Small gatherings, big changes

'Where Two or Three Are Gathered' aims to help small congregations
April 20, 2008

Reaching new people through newstyle worship services or gatherings was the topic when more than 70 people from 26 small congregations across the Episcopal Church gathered in New Orleans recently.


The participants were part of "Where Two or Three Are Gathered," a pilot project offered by the Episcopal Church Center in New York in collaboration with Charles Arn, a church-growth consultant.

The program's premise resides partly in two findings of the 2005 Faith Communities Today report. The survey found that more than a third of both small congregations offering multiple worship services and those offering innovative and diverse worship services were growing.

More than 100 congregations applied to join the pilot, which offers 18 months of support along with the January training program. Those selected all have average Sunday attendances of 70 or fewer.

Participating congregations were seeking to nourish the unmet spiritual needs of people in their wider communities.

Participants from each congregation prepared for six months before the New Orleans conference. The groups explored and redefined their congregation's purpose, studied their community demographics (both composition and need) and discerned their gifts. They next moved towards defining a "target group" around which to create a new service.

Target groups might include those living with autism and their families, weekend or seasonal visitors to a resort community, post-modern/emerging communities or families with pre-school children.

Most congregations plan to launch a new service between Easter and the fall.

One group of conference participants arrived early to help the Hurricane Katrina recovery effort through Camp Coast Care in Mississippi. Inspired by the story of their experience and Camp Coast Care's work, participants donated nearly $1,000 to the effort during a collection taken during the conference.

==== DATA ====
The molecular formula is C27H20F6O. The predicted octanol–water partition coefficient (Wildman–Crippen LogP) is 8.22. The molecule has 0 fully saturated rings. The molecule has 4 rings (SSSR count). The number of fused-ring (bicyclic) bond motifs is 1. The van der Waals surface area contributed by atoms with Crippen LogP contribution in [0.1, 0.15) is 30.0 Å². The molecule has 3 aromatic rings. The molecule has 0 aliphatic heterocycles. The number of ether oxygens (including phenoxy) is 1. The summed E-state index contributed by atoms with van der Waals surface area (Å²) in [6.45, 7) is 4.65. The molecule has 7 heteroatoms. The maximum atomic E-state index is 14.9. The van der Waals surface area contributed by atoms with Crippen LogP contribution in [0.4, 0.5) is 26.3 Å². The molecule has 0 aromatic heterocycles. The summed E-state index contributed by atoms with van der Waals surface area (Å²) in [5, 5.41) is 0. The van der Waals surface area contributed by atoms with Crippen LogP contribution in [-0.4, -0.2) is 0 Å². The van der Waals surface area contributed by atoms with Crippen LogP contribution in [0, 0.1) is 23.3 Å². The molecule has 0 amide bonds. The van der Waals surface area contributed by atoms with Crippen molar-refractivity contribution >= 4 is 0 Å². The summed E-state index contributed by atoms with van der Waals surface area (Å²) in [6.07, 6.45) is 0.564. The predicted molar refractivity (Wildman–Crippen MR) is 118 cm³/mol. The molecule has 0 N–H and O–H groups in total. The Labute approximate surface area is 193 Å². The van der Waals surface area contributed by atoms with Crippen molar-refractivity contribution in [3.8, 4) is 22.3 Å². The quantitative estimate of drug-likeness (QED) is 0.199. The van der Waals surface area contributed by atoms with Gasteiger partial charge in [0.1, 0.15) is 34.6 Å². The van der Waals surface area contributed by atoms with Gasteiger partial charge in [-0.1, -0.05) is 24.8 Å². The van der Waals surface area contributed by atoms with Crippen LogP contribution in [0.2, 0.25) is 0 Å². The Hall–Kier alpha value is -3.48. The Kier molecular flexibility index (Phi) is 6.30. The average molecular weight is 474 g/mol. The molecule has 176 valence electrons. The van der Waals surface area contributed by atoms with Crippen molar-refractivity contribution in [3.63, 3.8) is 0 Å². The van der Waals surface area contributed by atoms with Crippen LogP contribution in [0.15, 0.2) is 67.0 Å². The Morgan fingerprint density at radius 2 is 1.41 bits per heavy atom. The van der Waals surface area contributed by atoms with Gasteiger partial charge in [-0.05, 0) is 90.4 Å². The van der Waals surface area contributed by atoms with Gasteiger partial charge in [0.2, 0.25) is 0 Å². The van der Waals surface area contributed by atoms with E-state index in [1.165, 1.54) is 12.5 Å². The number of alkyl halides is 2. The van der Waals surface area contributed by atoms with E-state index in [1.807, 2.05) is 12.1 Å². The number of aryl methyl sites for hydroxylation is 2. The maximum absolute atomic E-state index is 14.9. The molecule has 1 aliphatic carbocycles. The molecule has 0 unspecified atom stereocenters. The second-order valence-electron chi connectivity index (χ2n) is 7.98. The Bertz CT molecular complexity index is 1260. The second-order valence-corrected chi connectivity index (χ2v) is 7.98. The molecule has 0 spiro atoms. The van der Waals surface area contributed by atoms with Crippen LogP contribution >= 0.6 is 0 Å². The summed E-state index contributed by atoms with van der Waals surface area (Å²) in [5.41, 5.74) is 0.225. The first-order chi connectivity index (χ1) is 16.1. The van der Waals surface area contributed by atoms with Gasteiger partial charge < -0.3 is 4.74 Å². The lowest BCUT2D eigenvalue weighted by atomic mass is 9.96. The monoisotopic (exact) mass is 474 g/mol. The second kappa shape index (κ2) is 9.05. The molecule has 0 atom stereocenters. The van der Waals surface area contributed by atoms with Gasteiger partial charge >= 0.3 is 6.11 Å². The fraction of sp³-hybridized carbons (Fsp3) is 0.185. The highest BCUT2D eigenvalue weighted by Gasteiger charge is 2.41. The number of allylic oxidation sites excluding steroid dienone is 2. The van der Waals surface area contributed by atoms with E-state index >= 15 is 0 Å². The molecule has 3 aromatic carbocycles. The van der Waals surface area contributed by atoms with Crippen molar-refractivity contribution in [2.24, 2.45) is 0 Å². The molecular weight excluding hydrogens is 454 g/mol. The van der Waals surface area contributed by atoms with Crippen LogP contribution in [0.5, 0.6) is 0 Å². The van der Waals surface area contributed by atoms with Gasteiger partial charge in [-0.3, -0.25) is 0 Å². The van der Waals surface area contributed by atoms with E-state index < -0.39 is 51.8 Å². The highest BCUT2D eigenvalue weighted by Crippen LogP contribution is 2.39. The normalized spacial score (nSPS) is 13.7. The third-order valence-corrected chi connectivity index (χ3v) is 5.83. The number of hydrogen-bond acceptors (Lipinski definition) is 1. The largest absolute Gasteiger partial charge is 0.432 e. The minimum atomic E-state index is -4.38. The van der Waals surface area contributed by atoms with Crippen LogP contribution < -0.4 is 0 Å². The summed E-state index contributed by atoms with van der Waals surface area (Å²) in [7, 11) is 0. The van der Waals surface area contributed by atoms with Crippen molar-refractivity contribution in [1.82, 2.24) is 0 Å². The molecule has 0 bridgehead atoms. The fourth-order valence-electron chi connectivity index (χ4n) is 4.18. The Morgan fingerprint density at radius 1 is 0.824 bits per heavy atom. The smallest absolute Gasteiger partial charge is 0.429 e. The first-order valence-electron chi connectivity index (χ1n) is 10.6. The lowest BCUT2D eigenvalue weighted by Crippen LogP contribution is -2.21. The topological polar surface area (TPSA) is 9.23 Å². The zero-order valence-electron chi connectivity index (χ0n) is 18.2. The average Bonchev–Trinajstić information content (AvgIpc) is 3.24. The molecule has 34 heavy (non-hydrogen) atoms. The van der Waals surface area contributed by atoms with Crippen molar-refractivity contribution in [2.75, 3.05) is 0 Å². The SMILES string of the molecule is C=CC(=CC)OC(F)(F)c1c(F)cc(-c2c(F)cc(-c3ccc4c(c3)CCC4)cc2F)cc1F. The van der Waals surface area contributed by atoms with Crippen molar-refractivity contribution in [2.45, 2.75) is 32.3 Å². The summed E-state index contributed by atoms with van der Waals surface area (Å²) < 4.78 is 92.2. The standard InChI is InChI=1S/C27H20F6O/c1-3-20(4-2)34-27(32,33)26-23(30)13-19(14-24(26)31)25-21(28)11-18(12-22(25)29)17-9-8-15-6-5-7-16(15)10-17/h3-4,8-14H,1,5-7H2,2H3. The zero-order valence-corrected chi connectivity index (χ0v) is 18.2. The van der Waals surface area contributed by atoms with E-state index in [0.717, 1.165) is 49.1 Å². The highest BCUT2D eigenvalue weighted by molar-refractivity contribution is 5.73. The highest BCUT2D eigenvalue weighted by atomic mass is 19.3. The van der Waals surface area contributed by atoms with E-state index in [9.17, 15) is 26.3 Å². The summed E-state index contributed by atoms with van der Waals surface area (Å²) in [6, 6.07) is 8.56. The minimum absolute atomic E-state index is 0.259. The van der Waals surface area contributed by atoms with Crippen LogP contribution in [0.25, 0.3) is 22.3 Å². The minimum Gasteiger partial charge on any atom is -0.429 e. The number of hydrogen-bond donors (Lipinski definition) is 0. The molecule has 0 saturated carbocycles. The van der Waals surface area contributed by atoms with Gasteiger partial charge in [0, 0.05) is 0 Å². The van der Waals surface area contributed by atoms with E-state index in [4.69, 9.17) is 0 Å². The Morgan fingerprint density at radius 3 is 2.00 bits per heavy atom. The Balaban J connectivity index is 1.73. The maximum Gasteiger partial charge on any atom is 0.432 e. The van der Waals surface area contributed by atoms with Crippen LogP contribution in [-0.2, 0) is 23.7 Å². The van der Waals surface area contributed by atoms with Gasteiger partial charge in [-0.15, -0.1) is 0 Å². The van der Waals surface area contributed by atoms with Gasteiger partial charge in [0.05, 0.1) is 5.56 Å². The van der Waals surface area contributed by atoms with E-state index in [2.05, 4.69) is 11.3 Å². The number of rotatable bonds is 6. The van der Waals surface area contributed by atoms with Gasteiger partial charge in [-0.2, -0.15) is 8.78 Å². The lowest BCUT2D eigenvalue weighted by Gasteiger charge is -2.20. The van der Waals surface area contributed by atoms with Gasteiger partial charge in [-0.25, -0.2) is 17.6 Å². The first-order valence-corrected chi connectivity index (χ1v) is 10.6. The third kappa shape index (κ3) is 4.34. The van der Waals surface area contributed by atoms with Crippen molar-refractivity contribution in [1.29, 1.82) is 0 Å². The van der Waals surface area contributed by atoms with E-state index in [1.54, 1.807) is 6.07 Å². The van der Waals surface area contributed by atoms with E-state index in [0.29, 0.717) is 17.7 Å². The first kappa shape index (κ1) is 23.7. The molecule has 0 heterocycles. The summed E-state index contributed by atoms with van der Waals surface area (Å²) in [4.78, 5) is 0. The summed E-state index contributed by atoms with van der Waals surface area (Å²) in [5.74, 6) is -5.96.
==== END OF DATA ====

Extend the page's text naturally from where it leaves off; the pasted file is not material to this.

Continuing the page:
During the conference, the Rev. Charles Fulton, director of congregational development for the Episcopal Church, presented an examination of cultural change. The Rev. Eric Elnes helped participants explore the possibilities of a multisensory worship in addition to a traditional service.

The Rev. Rob Norris-Weber discussed the model of a traditional church starting a new satellite service with a different style in a different locale. He used the example of Spirit Garage, part of Bethlehem Lutheran Church in Minneapolis that he leads in a theater. Terry Parsons, stewardship officer for the Episcopal Church, discussed creating mission-driven budgets. Arn discussed the nuts and bolts of starting a new service or gathering.

During his presentation, Elnes, the senior pastor of Scottsdale Congregational United Church of Christ in Scottsdale, Arizona, asked a volunteer to walk across the room with a glass of water. He had her report on her experience, and she said it was no big deal.

He then had her repeat the exercise while imagining that she was walking a tightrope and that the fate of everyone in the room depended on her not spilling a drop. She was focused and intentional, and each step mattered.

He drew a comparison to small congregations and worship. It is imperative, he said, that leaders of small congregations make sure that all they do in worship matters.

Elnes' congregation offers traditional Sunday worship as well as The Studio, a multisensory, high-technology worship experience, supported by professional jazz musicians.

Sample liturgies
Participants were challenged to design and lead short worship segments that they might include in their new worship services. The group from St. Mary's Episcopal Church in Honolulu brought a ukulele and led participants in traditional songs in English and Hawaiian.

The group from Church of the Ascension in Buffalo, New York, brought "Share Your Story" cards from the Diocese of Olympia. Participants shared part of their spiritual stories with other participants whom they had not yet met.